Narendra Modi’s ambitious National Investment and Infrastructure Fund has got a major boost with the Abu Dhabi Investment Authority committing to put in up to $1 billion (about Rs 6,500 crore) and becoming its first significant shareholder, after being largely dormant for nearly two years since it was launched. Abu Dhabi Investment Authority will become the first institutional investor in the NIIF Master Fund and a shareholder in NIIF’s investment management company — National Investment and Infrastructure Ltd.
Narendra Modi government’s ambitious infrastructure investment fund, set up in December 2015 to boost the funding into the country’s core sector, had not been able to fetch a single investment in any project till recently. NIIF, which has a mandate to fund commercially viable greenfield, brownfield and stalled project, is yet to start investing.
The corpus of NIIF is proposed to be Rs 40,000 crore (about $6 billion) wherein the government would invest 49 per cent (about Rs 20,000 crore). It will raise third-party capital for the remaining Rs 20,000 crore ($3 billion) from long-term international investors, such as a sovereign wealth funds, insurance and pension funds, endowments, other global long-term investors and public-sector units.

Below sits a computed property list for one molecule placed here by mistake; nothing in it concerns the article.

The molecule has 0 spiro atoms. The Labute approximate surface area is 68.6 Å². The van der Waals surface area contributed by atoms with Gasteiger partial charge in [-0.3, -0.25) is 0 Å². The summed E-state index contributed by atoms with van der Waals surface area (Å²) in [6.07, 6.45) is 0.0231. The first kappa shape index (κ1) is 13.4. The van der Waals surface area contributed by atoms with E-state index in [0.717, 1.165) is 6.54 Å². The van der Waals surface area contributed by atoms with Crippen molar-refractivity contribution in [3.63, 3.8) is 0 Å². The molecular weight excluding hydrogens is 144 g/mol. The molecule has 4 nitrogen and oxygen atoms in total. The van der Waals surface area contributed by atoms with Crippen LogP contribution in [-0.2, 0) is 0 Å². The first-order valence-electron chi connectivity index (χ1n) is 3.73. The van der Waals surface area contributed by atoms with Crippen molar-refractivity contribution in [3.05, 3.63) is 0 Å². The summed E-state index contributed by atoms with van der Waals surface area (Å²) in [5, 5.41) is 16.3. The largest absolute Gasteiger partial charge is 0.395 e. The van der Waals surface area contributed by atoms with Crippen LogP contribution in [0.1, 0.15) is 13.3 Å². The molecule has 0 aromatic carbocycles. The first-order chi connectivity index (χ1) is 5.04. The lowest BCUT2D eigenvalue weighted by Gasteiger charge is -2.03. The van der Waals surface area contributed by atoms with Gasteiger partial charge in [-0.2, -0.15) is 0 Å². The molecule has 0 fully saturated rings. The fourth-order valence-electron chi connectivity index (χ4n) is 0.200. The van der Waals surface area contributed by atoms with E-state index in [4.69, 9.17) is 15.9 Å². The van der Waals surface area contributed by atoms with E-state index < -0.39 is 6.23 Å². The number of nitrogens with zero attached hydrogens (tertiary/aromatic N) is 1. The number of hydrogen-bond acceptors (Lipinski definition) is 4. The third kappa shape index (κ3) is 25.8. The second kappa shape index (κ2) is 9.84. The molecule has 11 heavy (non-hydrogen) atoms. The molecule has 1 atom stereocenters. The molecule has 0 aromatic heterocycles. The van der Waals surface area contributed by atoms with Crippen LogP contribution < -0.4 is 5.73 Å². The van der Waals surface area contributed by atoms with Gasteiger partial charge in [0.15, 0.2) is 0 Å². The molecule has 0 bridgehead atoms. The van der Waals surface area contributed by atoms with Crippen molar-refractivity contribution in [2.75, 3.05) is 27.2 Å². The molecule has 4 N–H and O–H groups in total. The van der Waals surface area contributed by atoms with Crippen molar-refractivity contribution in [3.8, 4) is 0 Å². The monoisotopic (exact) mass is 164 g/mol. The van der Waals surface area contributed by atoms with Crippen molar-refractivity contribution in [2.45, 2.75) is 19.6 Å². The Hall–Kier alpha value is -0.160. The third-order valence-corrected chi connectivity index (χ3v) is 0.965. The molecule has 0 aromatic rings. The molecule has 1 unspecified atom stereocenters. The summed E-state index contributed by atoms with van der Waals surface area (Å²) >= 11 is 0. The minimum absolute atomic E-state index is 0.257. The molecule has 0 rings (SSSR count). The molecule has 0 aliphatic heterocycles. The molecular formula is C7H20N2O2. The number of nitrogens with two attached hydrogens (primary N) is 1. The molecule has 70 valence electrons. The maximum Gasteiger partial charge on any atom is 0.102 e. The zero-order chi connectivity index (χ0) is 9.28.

The Indian government has already approved its contribution of Rs 20,000 crore towards NIIF. But it has budgeted only Rs 1,000 crore for the current financial year 2017-18, since it was not required to contribute to it in the absence of other foreign or domestic investment into the fund. However, since more sovereign wealth funds are now likely to follow the ADIA way, the government, too, will most likely be required to raise its budgetary support for the NIIF.
ADIA is not alone. Six domestic institutional investors — HDFC Standard Life Insurance Company, HDFC Asset Management Company, Housing Development Finance Corporation, ICICI Bank, Kotak Mahindra Old Mutual Life Insurance and Axis Bank — will also join the NIIF Master Fund along with ADIA and the government, the finance ministry said in a statement yesterday.
The deal with ADIA follows an earlier memorandum of understanding (MoU) between the finance ministry and the UAE government to mobilise long-term investment into NIIF. India had also signed MoUs with Qatar Investment Authority and Russia’s Rusnano OJSC earlier and has been in talks with Singapore’s Temasek Holdings for investments under the NIIF framework
Earlier this year, finance minister Arun Jaitley had said the country required investments worth an estimated Rs 43 lakh crore (about $646 billion) in the infrastructure sector over the next five years. As much as 70% of this requirement will be in power, roads and urban infrastructure. Most public-sector banks are reeling under a very high level of NPAs and potential bad loans, their ability to fund large infrastructure projects is very limited. It’s why funds such as NIIF assume significance.